This is a Canadian series that parodies the whole “Survivor” type reality TV show. Like some of the others on this list, you could call it a “kid’s show”, but as the above image might suggest, I contest that much of the humor and other content would go unappreciated by a younger audience. One interesting thing I learned long after I initially watched the series is that there are actually alternate endings to the finale episode; the winner and runner-up actually change based on the country you’re viewing the show in.


Regular Show


Regular Show had a good run, all things considered. It aired on Cartoon Network in the time either right before or right after Adventure Time (I forget which) and, in my opinion, was actually better. The show revolves around two twenty-something year old guys who work as groundskeepers at large park. It received fairly positive reception, including several award nominations, but never quite captured the public eye like Adventure Time did.


The Simpsons


This slice-of-life comedy occupies a space similar to King of the Hill. Instead of rural America, though, The Simpsons gives us a glimpse into working-class suburban America. The series is a little more absurdist than KotH, but not so much so that the characters and storylines feel completely unrealistic. The Simpsons is the longest-running American animated sitcom of all time.

Check out the podcast to hear Shawn’s submissions for best non-anime animated series.

Let me know what you think of the list. Am I missing anything here?



The Weeabros don’t own any of the music or images used in this post, bro. They belong to their respective creators, licensors, and distributors. Please support the official releases.

12 thoughts on “The Best Animated Series That Aren’t Anime

  1. Love this list!! You already know how much I love RWBY (thanks for linking me BTW!), but I also love Rick and Morty. You’re right, it’s completely stupid, but it’s hilarious. I think I’m predisposed to love anything that involves Dan Harmon. I’m still keeping my fingers crossed for a Community movie (“six seasons and a movie!”). Also, have you heard that apparently Christopher Lloyd wants a role on Rick and Morty as Rick’s dad?

    Perhaps the only show I’d add is Adventure Time, though I will admit I lost some interest in staying up to date with it. I’ll binge the last season when it’s all out. It’s a comfort show for me, and lately The Great British Baking Show has been filling that role.

    Liked by 1 person

    1. WeeaBroDerek

      I have not heard that about Christopher Lloyd and Rick and Morty. I like Harmon, too but he can be hit or miss at times. R&M, HarmonQuest, and Community are great. I was never big on the Sarah Silverman Show, though, which he was co-creator and writer for.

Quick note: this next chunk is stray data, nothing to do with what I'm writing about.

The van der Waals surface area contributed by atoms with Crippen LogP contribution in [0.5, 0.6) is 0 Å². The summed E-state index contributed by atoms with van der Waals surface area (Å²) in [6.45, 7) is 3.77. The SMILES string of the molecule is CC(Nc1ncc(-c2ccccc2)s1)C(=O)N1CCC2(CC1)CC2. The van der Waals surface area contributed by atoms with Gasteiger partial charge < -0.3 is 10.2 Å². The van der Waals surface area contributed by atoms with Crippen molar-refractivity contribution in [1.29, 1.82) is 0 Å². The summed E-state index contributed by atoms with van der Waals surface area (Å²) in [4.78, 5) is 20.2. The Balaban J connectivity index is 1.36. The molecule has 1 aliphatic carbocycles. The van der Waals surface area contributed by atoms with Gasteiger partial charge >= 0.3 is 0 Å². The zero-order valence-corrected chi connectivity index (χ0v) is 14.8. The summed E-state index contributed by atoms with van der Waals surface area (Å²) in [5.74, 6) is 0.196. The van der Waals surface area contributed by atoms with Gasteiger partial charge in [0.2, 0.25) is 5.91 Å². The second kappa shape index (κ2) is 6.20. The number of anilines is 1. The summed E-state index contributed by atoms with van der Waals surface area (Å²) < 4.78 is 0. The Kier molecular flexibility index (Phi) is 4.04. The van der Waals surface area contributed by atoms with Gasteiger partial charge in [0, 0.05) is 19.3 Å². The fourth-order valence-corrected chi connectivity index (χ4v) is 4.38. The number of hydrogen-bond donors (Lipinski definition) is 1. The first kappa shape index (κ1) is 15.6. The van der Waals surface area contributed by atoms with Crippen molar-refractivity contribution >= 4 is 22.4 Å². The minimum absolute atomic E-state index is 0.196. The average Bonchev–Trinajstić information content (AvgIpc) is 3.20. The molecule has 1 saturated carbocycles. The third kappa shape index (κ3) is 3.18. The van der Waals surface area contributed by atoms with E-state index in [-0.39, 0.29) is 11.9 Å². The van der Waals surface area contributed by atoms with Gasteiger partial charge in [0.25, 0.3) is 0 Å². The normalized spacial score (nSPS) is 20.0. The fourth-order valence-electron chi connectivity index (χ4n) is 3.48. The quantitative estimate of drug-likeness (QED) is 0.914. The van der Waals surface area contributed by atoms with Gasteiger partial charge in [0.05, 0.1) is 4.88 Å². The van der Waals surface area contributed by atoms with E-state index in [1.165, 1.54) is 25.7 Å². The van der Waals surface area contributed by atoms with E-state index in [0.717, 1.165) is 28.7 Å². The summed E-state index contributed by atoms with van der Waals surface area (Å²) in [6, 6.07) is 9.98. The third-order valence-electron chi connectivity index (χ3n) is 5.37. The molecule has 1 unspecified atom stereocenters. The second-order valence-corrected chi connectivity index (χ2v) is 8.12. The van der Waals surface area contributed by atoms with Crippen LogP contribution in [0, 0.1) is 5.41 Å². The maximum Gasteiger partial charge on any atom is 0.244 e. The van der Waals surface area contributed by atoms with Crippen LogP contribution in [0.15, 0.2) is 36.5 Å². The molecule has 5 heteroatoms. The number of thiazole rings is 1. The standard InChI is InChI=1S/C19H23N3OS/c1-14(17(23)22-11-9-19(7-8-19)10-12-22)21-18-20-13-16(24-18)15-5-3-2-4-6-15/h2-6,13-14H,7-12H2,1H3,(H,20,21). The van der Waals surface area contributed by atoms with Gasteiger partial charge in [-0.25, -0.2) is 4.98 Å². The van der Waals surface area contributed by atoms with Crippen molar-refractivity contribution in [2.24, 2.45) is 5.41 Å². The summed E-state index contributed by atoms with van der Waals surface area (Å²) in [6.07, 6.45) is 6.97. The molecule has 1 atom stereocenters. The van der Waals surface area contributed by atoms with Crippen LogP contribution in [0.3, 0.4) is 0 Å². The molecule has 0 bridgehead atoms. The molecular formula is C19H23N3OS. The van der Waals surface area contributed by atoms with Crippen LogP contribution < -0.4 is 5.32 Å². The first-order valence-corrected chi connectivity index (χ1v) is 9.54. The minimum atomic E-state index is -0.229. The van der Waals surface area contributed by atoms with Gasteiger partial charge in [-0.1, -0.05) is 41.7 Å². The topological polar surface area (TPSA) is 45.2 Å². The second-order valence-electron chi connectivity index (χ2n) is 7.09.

I’m the same way with Adventure Time. I’m like two or three season behind, though. I’m also not familiar with The Great British Baking Show.

      Liked by 1 person

      1. Didn’t know that about the Sarah Silverman Show, but I agree. That show isn’t really my thing either! And I usually don’t like cooking shows, or reality shows, but TGBBS is the visual equivalent of drinking cocoa. I don’t really watch it because I’m invested, but because it’s too hot to wear a giant comfy sweater.

        Liked by 1 person

  2. Rocco B

    Jeebus!!! I absolutely love Johnny B. He gets me in stitches. Johnny and Dexter’s labs were two cartoons that I loved. “Oh momma” I sometimes say that whenever I make a mistake at home xDD. If I remember correctly. The very last series of Jonny B, the reason why he became a “muscular stud” is because when was a teen, he had a crush on a girl. She left town without telling him why. He thought it was because he lacked confidence, wasn’t good looking enough. So he bulked himself up. Funny thing is, he resembled Karl when he wasn’t all bulked up. I remember King of the hill but never watched it.

    Futurama, I love that show. The funny thing is Simpsons comedy were becoming stale, I found futurama more funnier. Especially Bender & Zoidberg.

    There is a non-anime that would have worked as an anime besides RWBY. It’s a Disney production based off of a Italian comic: W.I.T.C.H. It stands for Will. Irma. Taranee. Cornelia. Hay Lin. It’s basically magical girl cartoon. I really enjoyed that series. Too bad it got cancelled after two seasons. Yet that crap winx club gets how many seasons?.


    1. WeeaBroDerek

      Duuude, I know. JB probably deserved more than 4 seasons. That said, I’m glad they were able to end it with the impact that they did before it overstayed its welcome like some series continue to do. Sadly, being good doesn’t necessarily make something popular haha. I’ll take yr word for it on WITCH vs Winx tho, since I haven’t seen either.

      Futurama is definitely better than The Simpsons, but only if you’re a little nerdy to begin with. I think The Simpsons has had such an incredible run because its appeal is far more mainstream.

      Liked by 1 person

    1. WeeaBroDerek

      I’ve lost count of how many shows people have suggested or praised that I still haven’t watched. The list keeps getting longer, but unfortunately you only have so much time in a day. Have to prioritize what you want to watch.

      Liked by 1 person

    1. WeeaBroDerek

      I consider The Simpsons to be an American equivalent to One Piece or something in Japan, in that most people who aren’t into animated shows still know of it and consider it normal television.

      But yeah, it’s not as good as it used to be. Thatt’s understandable, though. I imagine you start to run out of ideas by the time you’re approaching your 30th season.

      Liked by 1 person